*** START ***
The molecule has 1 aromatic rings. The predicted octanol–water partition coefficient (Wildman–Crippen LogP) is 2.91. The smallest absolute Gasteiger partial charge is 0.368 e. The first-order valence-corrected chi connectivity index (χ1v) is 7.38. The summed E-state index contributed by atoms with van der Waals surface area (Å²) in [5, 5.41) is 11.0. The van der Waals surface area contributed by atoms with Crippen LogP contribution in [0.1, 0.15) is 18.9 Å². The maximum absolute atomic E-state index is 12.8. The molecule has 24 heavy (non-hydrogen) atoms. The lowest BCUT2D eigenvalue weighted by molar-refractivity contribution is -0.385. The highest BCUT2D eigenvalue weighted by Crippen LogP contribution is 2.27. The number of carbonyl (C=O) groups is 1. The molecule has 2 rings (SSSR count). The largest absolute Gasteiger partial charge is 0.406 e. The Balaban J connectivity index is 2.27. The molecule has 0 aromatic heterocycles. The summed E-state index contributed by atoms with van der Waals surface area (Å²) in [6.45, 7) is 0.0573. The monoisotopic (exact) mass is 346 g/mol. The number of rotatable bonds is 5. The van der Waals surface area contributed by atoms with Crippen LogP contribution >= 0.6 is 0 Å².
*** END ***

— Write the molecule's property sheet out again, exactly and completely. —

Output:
The molecule has 1 aromatic rings. The predicted octanol–water partition coefficient (Wildman–Crippen LogP) is 2.91. The smallest absolute Gasteiger partial charge is 0.368 e. The first-order valence-corrected chi connectivity index (χ1v) is 7.38. The summed E-state index contributed by atoms with van der Waals surface area (Å²) in [5, 5.41) is 11.0. The van der Waals surface area contributed by atoms with Crippen LogP contribution in [0.1, 0.15) is 18.9 Å². The maximum absolute atomic E-state index is 12.8. The molecule has 24 heavy (non-hydrogen) atoms. The lowest BCUT2D eigenvalue weighted by molar-refractivity contribution is -0.385. The highest BCUT2D eigenvalue weighted by Crippen LogP contribution is 2.27. The number of carbonyl (C=O) groups is 1. The molecule has 2 rings (SSSR count). The largest absolute Gasteiger partial charge is 0.406 e. The Balaban J connectivity index is 2.27. The molecule has 0 aromatic heterocycles. The summed E-state index contributed by atoms with van der Waals surface area (Å²) in [6.45, 7) is 0.0573. The monoisotopic (exact) mass is 346 g/mol. The number of rotatable bonds is 5. The van der Waals surface area contributed by atoms with Crippen LogP contribution >= 0.6 is 0 Å².